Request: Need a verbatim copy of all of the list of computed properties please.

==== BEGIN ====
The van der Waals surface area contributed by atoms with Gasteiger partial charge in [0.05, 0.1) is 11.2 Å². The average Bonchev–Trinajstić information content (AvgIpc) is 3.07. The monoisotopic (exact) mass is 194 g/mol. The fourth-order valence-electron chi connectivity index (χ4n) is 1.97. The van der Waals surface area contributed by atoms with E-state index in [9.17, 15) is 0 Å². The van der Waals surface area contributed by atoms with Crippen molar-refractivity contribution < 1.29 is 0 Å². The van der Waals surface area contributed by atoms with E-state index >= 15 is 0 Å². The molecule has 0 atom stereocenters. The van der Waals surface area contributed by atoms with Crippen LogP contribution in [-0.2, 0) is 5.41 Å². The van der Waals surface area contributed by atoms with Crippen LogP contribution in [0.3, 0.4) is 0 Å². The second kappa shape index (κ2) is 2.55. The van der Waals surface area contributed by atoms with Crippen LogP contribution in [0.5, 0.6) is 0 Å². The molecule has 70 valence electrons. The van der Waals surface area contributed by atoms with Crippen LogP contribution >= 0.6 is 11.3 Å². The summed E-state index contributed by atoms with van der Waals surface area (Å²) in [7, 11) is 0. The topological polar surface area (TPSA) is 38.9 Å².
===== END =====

The van der Waals surface area contributed by atoms with Gasteiger partial charge in [0.05, 0.1) is 11.2 Å². The average Bonchev–Trinajstić information content (AvgIpc) is 3.07. The monoisotopic (exact) mass is 194 g/mol. The fourth-order valence-electron chi connectivity index (χ4n) is 1.97. The van der Waals surface area contributed by atoms with E-state index in [9.17, 15) is 0 Å². The van der Waals surface area contributed by atoms with Crippen molar-refractivity contribution < 1.29 is 0 Å². The van der Waals surface area contributed by atoms with E-state index >= 15 is 0 Å². The molecule has 0 atom stereocenters. The van der Waals surface area contributed by atoms with Crippen LogP contribution in [-0.2, 0) is 5.41 Å². The van der Waals surface area contributed by atoms with Crippen LogP contribution in [0.3, 0.4) is 0 Å². The second kappa shape index (κ2) is 2.55. The van der Waals surface area contributed by atoms with Crippen LogP contribution in [0.5, 0.6) is 0 Å². The molecule has 70 valence electrons. The van der Waals surface area contributed by atoms with Crippen LogP contribution >= 0.6 is 11.3 Å². The summed E-state index contributed by atoms with van der Waals surface area (Å²) in [7, 11) is 0. The topological polar surface area (TPSA) is 38.9 Å².